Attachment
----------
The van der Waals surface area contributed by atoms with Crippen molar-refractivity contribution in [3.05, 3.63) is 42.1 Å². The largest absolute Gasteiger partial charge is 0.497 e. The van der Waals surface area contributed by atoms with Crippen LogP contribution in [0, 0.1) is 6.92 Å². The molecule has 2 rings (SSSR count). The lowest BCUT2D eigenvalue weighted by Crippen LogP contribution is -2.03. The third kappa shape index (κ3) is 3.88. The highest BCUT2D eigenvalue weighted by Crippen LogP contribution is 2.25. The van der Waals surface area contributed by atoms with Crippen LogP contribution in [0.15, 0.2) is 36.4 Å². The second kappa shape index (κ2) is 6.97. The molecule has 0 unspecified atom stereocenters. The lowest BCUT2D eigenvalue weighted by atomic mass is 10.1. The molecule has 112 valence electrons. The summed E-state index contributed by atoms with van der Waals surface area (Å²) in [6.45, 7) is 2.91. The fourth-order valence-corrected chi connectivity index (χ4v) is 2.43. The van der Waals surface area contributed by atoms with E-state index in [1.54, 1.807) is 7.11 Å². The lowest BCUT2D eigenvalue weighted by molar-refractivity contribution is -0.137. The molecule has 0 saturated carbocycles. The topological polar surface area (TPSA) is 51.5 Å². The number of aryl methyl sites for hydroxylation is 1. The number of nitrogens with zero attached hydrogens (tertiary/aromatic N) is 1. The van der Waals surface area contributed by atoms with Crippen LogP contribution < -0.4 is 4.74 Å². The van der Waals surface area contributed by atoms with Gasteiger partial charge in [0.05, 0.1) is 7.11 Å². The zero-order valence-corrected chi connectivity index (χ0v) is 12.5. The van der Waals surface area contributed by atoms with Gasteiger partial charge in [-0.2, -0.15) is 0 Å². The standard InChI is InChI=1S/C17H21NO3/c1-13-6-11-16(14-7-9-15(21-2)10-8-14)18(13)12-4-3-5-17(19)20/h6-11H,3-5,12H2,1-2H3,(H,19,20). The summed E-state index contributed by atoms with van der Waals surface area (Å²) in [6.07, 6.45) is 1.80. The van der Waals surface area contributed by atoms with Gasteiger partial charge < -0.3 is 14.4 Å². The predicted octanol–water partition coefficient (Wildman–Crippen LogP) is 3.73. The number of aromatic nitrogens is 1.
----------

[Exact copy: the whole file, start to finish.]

The van der Waals surface area contributed by atoms with Crippen molar-refractivity contribution in [3.05, 3.63) is 42.1 Å². The largest absolute Gasteiger partial charge is 0.497 e. The van der Waals surface area contributed by atoms with Crippen LogP contribution in [0, 0.1) is 6.92 Å². The molecule has 2 rings (SSSR count). The lowest BCUT2D eigenvalue weighted by Crippen LogP contribution is -2.03. The third kappa shape index (κ3) is 3.88. The highest BCUT2D eigenvalue weighted by Crippen LogP contribution is 2.25. The van der Waals surface area contributed by atoms with Crippen LogP contribution in [0.15, 0.2) is 36.4 Å². The second kappa shape index (κ2) is 6.97. The molecule has 0 unspecified atom stereocenters. The lowest BCUT2D eigenvalue weighted by atomic mass is 10.1. The molecule has 112 valence electrons. The summed E-state index contributed by atoms with van der Waals surface area (Å²) in [6.45, 7) is 2.91. The fourth-order valence-corrected chi connectivity index (χ4v) is 2.43. The van der Waals surface area contributed by atoms with E-state index in [1.54, 1.807) is 7.11 Å². The lowest BCUT2D eigenvalue weighted by molar-refractivity contribution is -0.137. The molecule has 0 saturated carbocycles. The topological polar surface area (TPSA) is 51.5 Å². The number of aryl methyl sites for hydroxylation is 1. The number of nitrogens with zero attached hydrogens (tertiary/aromatic N) is 1. The van der Waals surface area contributed by atoms with Crippen LogP contribution < -0.4 is 4.74 Å². The van der Waals surface area contributed by atoms with Gasteiger partial charge in [0.05, 0.1) is 7.11 Å². The zero-order valence-corrected chi connectivity index (χ0v) is 12.5. The van der Waals surface area contributed by atoms with Gasteiger partial charge in [-0.2, -0.15) is 0 Å². The standard InChI is InChI=1S/C17H21NO3/c1-13-6-11-16(14-7-9-15(21-2)10-8-14)18(13)12-4-3-5-17(19)20/h6-11H,3-5,12H2,1-2H3,(H,19,20). The summed E-state index contributed by atoms with van der Waals surface area (Å²) in [6.07, 6.45) is 1.80. The van der Waals surface area contributed by atoms with Gasteiger partial charge < -0.3 is 14.4 Å². The predicted octanol–water partition coefficient (Wildman–Crippen LogP) is 3.73. The number of aromatic nitrogens is 1.